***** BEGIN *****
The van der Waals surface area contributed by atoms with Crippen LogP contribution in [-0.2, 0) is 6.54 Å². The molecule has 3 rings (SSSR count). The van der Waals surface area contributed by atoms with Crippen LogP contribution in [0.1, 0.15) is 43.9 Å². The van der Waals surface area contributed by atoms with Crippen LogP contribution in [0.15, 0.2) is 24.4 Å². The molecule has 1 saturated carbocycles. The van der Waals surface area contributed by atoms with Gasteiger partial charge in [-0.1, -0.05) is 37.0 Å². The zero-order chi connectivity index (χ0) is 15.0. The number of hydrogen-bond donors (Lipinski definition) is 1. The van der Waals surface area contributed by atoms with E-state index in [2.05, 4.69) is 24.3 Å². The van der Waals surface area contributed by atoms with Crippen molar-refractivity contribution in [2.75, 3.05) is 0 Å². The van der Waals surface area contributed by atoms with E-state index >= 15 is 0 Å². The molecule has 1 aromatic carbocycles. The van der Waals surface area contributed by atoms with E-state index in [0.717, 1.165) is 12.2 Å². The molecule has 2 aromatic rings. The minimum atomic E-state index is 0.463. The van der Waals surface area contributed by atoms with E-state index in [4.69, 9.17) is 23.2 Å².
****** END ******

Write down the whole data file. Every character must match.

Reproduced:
The van der Waals surface area contributed by atoms with Crippen LogP contribution in [-0.2, 0) is 6.54 Å². The molecule has 3 rings (SSSR count). The van der Waals surface area contributed by atoms with Crippen LogP contribution in [0.1, 0.15) is 43.9 Å². The van der Waals surface area contributed by atoms with Crippen LogP contribution in [0.15, 0.2) is 24.4 Å². The molecule has 1 saturated carbocycles. The van der Waals surface area contributed by atoms with Gasteiger partial charge in [-0.1, -0.05) is 37.0 Å². The zero-order chi connectivity index (χ0) is 15.0. The number of hydrogen-bond donors (Lipinski definition) is 1. The van der Waals surface area contributed by atoms with E-state index in [2.05, 4.69) is 24.3 Å². The van der Waals surface area contributed by atoms with Crippen molar-refractivity contribution in [2.75, 3.05) is 0 Å². The van der Waals surface area contributed by atoms with E-state index >= 15 is 0 Å². The molecule has 1 aromatic carbocycles. The van der Waals surface area contributed by atoms with E-state index in [0.717, 1.165) is 12.2 Å². The molecule has 2 aromatic rings. The minimum atomic E-state index is 0.463. The van der Waals surface area contributed by atoms with E-state index in [4.69, 9.17) is 23.2 Å².